Nations have long adapted to the first two categories. In fact, these migrants have been welcomed. These are the people who end up filling the employment needs of the country where they are migrating. The problem today is most nations are set up to deal with the first two kinds of migrant and have been unable to deal with the new kind of migrant. The refugee migrant is being chased from their home by force and comes with families. They have no desire to move and therefore learn new languages and cultures—they want to return home even though that option is no longer realistic. They are unable to work and soon become dependent on assistance from the government. That dependency lasts for a generation at least.
The solutions have been inadequate. The two dominant approaches have been to try stopping the migration in the first place. This has been both controversial and ineffective. Determined and desperate migrants will find a way in, but many will be hurt and exploited in the process. The second approach has been to cope with the influx, but that is expensive and offers little in the way of long-term solutions. Ultimately, the goal would be to reduce the motivation for the refugee in the first place, but ending wars, disasters, poverty, etc. is not by any stretch an easy task.
'Stop Doing Stupid Stuff'
The phrase was credited to Barack Obama at one point. The challenges that have been dragging the global economy down have all been some version of a self-inflicted wound. In some sense all of these downturns are products of bad decision-making, but this time around, the fault seems to lie with the policy makers. The top three mistakes according to most analysts include the U.S.-China trade war, Brexit and the confrontation between Japan and South Korea.
Analysis: The U.S. has a very legitimate reason to control bad Chinese behavior—everything from stealing intellectual property to boosting exports through government action. Dealing with these issues with a blunt weapon has been counterproductive and has damaged the U.S. as well as the global economy. The Brexit vote shocked the British, but the issues were and are real. There was fear of immigration and resentment when it came to European rules. Japan and South Korea have been at odds for years and intransigent governments have allowed these conflicts to fester. The plea is for leaders to avoid simplistic solutions and ideas as they grapple with the legitimate trade policy concerns.
The tendency has long been to address problems in isolation. Acknowledging the complexity makes it very hard for political leaders to make choices and decisions, but failure to tackle the core issues often creates bigger problems later. The U.S. has an issue with China, but the tariff/trade war has not proven to be an effective approach. It is not clear these big issues can be addressed without confrontation, but the current tactic has yielded nothing as far as Chinese reaction.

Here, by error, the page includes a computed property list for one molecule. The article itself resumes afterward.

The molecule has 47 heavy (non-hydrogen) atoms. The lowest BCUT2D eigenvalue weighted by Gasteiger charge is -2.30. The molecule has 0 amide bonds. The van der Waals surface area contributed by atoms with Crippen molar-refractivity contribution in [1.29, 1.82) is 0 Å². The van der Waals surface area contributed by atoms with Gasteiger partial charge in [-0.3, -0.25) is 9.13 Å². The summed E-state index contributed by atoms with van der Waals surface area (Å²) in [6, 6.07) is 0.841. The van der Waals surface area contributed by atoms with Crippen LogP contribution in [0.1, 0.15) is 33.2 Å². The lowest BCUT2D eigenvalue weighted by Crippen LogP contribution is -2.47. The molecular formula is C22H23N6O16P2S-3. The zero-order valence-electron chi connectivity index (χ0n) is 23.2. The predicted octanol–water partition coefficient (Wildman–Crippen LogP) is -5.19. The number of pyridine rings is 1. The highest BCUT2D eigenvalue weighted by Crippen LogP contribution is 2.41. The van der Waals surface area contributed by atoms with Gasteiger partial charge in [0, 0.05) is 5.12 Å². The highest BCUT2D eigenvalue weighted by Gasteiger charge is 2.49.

Women in the Work Force
The arrival of the woman in the workforce started in earnest in the 1970s and has accelerated through the last several decades. Today, the female share of the workforce is over 55%. The challenge is women are still consigned to sectors that have traditionally been occupied by female employees. This has been referred to as the "glass ceiling" and other terms, but the point is talent that should be broadly distributed is often narrowly scoped.
Analysis: The sectors still dominated by women include health care, education, social service, administrative activity and personal care. The sectors that remain heavily male include management, construction, engineering, production, entertainment, architecture and many others. The sectors that are mixed include law, accounting, finance, media and sales. The choices women make vary from the very high-level jobs as well as the lower-level jobs. The sectors that are not populated by women are often in the middle-level jobs. That can compromise the growth of many companies. The women in the higher and lower-level jobs are generally paid similarly to men, but the ones in the middle are often at a disadvantage. They are usually the only woman in that sector and fight old perceptions among those who hold that job.
By this time. alert readers know that I have what can be described as an "awkward" relationship with technology. I am not exactly a Luddite as I do try to employ these miracles of modern science. It is just that they all seem to get the better of me more often than not. I am left adrift and unable to rescue myself. Even though I know this is my fault, I get frustrated and downright angry. I know that I should devote more time and energy to the understanding of tech, but I have other things I want to obsess over. I am intimidated enough by the normal workings of the tech world. Then I hear a session on cybercrime and security and I am ready to go live in a yurt.
By the time I am warned to never trust email, texting, web browsing, shopping, skyping, tweeting or ever being in the same room with a device (can't trust modern toasters or electric toothbrushes these days), I am prepared to start using whale oil lamps and communicating via homing pigeon. I learn that a pacemaker can be hacked and so can my coffee pot. What will my coffee aficionado friends think of me when they learn I like Pumpkin Spice flavored Keurig pods? Will my toaster reveal my fondness for muffins? Sobering thought. It is too late to run and hide. I am at their mercy and all I can hope is that Isaac Asimov was wrong.
Net Migration Rates Globally in 2030
This map is kind of an eye chart and I apologize for the strain. The important thing to note is that those nations in blue are where the migrants will be heading and those in browns and tan are where they will be coming from. The U.S. and Europe will be seeing additional pressure, but so will various parts of Asia.